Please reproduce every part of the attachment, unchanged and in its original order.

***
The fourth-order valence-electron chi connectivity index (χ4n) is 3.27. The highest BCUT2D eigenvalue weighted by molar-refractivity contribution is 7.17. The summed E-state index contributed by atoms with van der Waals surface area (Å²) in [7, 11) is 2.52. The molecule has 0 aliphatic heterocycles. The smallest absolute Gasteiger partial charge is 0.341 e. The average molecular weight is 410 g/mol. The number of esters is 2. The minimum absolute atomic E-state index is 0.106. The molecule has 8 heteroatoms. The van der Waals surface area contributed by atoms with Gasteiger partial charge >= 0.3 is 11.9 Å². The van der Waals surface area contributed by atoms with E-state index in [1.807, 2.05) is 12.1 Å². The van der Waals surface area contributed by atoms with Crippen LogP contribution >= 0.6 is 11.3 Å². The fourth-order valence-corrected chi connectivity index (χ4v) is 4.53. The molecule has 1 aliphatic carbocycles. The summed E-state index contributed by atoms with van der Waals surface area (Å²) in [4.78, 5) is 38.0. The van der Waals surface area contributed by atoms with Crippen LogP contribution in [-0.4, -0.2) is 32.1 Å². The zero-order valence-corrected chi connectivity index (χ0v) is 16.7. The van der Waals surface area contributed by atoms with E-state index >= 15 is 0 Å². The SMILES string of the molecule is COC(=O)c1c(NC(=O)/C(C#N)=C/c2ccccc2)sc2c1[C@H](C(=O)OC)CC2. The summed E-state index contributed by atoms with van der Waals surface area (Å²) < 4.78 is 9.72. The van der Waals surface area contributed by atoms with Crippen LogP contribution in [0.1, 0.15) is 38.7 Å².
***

The fourth-order valence-electron chi connectivity index (χ4n) is 3.27. The highest BCUT2D eigenvalue weighted by molar-refractivity contribution is 7.17. The summed E-state index contributed by atoms with van der Waals surface area (Å²) in [7, 11) is 2.52. The molecule has 0 aliphatic heterocycles. The smallest absolute Gasteiger partial charge is 0.341 e. The average molecular weight is 410 g/mol. The number of esters is 2. The minimum absolute atomic E-state index is 0.106. The molecule has 8 heteroatoms. The van der Waals surface area contributed by atoms with Gasteiger partial charge >= 0.3 is 11.9 Å². The van der Waals surface area contributed by atoms with E-state index in [1.807, 2.05) is 12.1 Å². The van der Waals surface area contributed by atoms with Crippen LogP contribution >= 0.6 is 11.3 Å². The fourth-order valence-corrected chi connectivity index (χ4v) is 4.53. The molecule has 1 aliphatic carbocycles. The summed E-state index contributed by atoms with van der Waals surface area (Å²) in [4.78, 5) is 38.0. The van der Waals surface area contributed by atoms with Crippen LogP contribution in [-0.4, -0.2) is 32.1 Å². The zero-order valence-corrected chi connectivity index (χ0v) is 16.7. The van der Waals surface area contributed by atoms with E-state index >= 15 is 0 Å². The SMILES string of the molecule is COC(=O)c1c(NC(=O)/C(C#N)=C/c2ccccc2)sc2c1[C@H](C(=O)OC)CC2. The summed E-state index contributed by atoms with van der Waals surface area (Å²) < 4.78 is 9.72. The van der Waals surface area contributed by atoms with Crippen LogP contribution in [0.1, 0.15) is 38.7 Å².